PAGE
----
Genesis 2:4–25 offers a second creation account that complements the account of Genesis 1. The creation of man and woman take central position in this second telling. “God formed the man out of the dust from the ground and breathed the breath of life into his nostrils, and the man became a living being” (2:7). God later formed the woman as the man’s complement (2:20–23).
There are at least three major theological realities that are addressed through the creation account of Genesis 2. First, a theology of humanity is continued from 1:26–28, with man and woman together being of central importance in God’s created world. Second, we have the theological grounding for marriage (2:24–25). “God is an achiever, and humanity—his greatest achievement in creation—is made to achieve too.”Third, we see that human work is part of the design for creation (2:15). We will focus here on the third of these.
In Genesis 2:15 we read, “God took the man and placed him in the garden of Eden to work it and watch over it.” This statement is basic to any good theology of work; God assigns a work role for the man. So we see that work is a good part of creation; God is a worker (Gen 1), and his intent for humanity involves work. Work is not an unfortunate consequence of the fall (Gen 3), but is inherently good.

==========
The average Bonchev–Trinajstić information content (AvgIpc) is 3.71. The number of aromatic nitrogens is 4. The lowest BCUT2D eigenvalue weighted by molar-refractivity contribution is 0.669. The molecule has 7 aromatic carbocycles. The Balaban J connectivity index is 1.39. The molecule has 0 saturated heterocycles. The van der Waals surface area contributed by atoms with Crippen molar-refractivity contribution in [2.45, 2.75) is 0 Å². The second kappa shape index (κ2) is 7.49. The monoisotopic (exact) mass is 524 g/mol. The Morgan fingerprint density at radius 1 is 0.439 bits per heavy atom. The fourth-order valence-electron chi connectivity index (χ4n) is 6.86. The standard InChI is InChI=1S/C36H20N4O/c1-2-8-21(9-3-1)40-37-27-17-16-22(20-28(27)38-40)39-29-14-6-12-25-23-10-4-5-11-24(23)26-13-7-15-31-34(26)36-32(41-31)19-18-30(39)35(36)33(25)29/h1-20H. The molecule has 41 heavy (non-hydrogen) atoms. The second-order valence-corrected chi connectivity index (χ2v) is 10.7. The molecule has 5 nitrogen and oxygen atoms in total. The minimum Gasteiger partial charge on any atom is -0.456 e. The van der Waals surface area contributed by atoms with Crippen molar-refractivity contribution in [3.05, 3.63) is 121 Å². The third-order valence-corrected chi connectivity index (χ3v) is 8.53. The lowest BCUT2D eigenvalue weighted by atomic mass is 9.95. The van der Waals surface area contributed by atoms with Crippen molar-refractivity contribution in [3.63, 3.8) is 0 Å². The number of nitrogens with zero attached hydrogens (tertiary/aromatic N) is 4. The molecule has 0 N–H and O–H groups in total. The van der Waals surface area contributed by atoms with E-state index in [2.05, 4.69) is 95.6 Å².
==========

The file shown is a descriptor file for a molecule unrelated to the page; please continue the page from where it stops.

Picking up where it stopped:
While it is clear that work is in view in 2:15, it is difficult to see a specific reference to achievement as we’ve defined it. However, there is a hint of achievement in vv. 19–20. As God formed every wild animal and bird of the sky, he “brought each to the man to see what he would call it. And whatever the man called a living creature, that was its name.” The man participates in God’s creative work; God forms the creatures, and he allows the man to name each creature. What a privilege!
God’s intent is clear: he brought each living creature to the man to see what he would call it. God expects the man to do something in this process; he is to fulfill his responsibility in naming the creatures.
And, indeed, that is exactly what the man does. In 2:20 we read, “The man gave names to all the livestock, to the birds of the sky, and to every wild animal.”
He achieved something!
We are not told how God evaluated the man’s achievement, but the text implies that it was “good.”
So, we see that from the very beginning, humanity is given work to do. And we see that the man “achieved” in his assigned work.
This is how it is meant to be in God’s creation. God is an achiever, and humanity—his greatest achievement in creation—is made to achieve too.
 This can arguably be seen in 1:28 too.